205785 Strategies to Improve Health Care Outcomes for Children and Youth with Epilepsy in Medically Underserved and Multicultural Communities

Tuesday, November 10, 2009

Tashi Chodon, BSN, MPH , National Center for Project Access, Epilepsy Foundation, Landover, MD
Valerie R. Hill, MPH, CHES , National Center for Project Access, Epilepsy Foundation, Landover, MD
Deanna McPherson, MPH, CHES , Div of Services for Children w/Special Health Care Needs, Health Resources and Services Administration, Maternal and Child Health Bureau, Rockville, MD
Epilepsy is a seizure disorder that is estimated to affect more than 300,000 children under the age of 14. However, there is a greater prevalence of epilepsy among children in minority populations living in poverty than in the general population. Children living in underserved communities encounter far greater barriers including travel costs and time, lack of pediatric specialists, long appointment wait times, cultural differences and language barriers. To overcome these impediments, Project Access was designed to improve access to comprehensive, coordinated health care and related services for children and youth with epilepsy residing in medically underserved and rural areas.

The Health Resources and Services Administration funded state demonstration projects in seven states and the District of Columbia during Phase I (2004-2007), and Phase II (2007-2010) currently involves nine states. All states utilize the three-pronged approach (learning collaborative teams, continuous quality improvement strategies, and public education and awareness campaigns) incorporating HRSA's six core outcomes of a community based service system to improve the health outcomes of children and youth with epilepsy.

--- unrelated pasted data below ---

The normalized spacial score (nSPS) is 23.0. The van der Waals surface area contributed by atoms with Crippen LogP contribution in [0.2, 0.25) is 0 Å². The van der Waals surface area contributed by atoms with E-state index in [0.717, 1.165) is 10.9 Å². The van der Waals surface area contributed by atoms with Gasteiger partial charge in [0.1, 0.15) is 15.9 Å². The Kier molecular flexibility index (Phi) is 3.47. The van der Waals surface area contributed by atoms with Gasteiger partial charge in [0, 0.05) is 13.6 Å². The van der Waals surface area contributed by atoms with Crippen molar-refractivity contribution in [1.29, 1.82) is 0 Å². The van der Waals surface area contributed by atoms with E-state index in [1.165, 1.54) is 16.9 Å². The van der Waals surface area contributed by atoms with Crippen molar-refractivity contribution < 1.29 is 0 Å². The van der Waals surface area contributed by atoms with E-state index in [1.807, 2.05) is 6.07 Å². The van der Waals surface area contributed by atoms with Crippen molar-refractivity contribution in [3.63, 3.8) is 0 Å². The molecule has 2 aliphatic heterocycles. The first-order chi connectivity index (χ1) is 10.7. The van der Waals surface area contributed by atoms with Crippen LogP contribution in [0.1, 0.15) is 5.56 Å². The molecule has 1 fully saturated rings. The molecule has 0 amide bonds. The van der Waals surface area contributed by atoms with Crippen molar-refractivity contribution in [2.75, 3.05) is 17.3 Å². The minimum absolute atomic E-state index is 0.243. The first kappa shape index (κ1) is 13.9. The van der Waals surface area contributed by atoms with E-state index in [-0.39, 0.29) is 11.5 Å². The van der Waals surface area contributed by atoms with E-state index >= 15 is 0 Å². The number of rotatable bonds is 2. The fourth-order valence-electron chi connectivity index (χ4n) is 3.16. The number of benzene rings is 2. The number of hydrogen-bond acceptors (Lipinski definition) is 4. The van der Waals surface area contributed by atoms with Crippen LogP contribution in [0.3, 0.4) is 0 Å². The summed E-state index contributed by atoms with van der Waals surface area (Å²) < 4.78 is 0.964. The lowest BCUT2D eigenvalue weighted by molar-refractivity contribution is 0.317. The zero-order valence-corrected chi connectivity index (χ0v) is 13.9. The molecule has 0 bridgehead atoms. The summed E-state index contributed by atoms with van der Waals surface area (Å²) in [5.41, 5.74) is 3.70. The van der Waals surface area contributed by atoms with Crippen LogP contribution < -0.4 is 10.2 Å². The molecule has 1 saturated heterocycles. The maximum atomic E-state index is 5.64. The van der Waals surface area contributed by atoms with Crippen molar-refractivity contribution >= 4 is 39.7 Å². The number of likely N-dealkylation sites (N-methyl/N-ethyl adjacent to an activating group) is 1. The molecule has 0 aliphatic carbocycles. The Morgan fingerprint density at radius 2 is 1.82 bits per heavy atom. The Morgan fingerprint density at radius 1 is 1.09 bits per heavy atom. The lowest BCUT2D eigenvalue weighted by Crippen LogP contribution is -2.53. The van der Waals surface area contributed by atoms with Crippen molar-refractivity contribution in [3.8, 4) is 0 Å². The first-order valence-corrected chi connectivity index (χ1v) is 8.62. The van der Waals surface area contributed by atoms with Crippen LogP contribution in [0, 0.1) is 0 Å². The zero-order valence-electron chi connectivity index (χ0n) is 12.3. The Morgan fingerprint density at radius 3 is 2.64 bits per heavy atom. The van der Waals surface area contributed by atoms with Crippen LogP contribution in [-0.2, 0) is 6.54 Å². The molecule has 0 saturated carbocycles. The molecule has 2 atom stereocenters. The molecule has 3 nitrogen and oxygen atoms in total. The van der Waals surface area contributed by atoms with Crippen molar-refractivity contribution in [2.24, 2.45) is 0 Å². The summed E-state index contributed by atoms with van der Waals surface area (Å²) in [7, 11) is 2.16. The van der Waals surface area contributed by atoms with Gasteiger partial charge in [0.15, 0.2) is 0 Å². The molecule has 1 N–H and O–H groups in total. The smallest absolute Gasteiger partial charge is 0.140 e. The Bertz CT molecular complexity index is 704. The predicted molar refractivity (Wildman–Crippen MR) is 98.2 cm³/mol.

The states, each with different challenges and target populations, developed and implemented strategies to increase the effectiveness, quality of care and support for families. These ongoing efforts include using telemedicine, creating a seizure control network, developing a youth-to-adult health care transition plan, and piloting wrist band flash drives with medical record information. This project demonstrates the need for continued efforts to improve access to health care using innovative techniques and collaborating with state and local agencies, providers and caregivers.

Learning Objectives:
1. Explain the three-pronged approach used to accomplish the goals and objectives of Project Access 2. Describe the needs and challenges faced by state demonstration projects 3. Identify culturally appropriate tools and strategies proven effective in four diverse and medically underserved communities

Keywords: Disability, Access to Health Care

Presenting author's disclosure statement:

Qualified on the content I am responsible for because: I have experience working with federal, state and local partners to accomplish the goals and objectives of a program. I have over 8 years of experience as a program manager and 2 years as a director of programs.
Any relevant financial relationships? No

I agree to comply with the American Public Health Association Conflict of Interest and Commercial Support Guidelines, and to disclose to the participants any off-label or experimental uses of a commercial product or service discussed in my presentation.

See more of: Disability and Access to Care II
See more of: Disability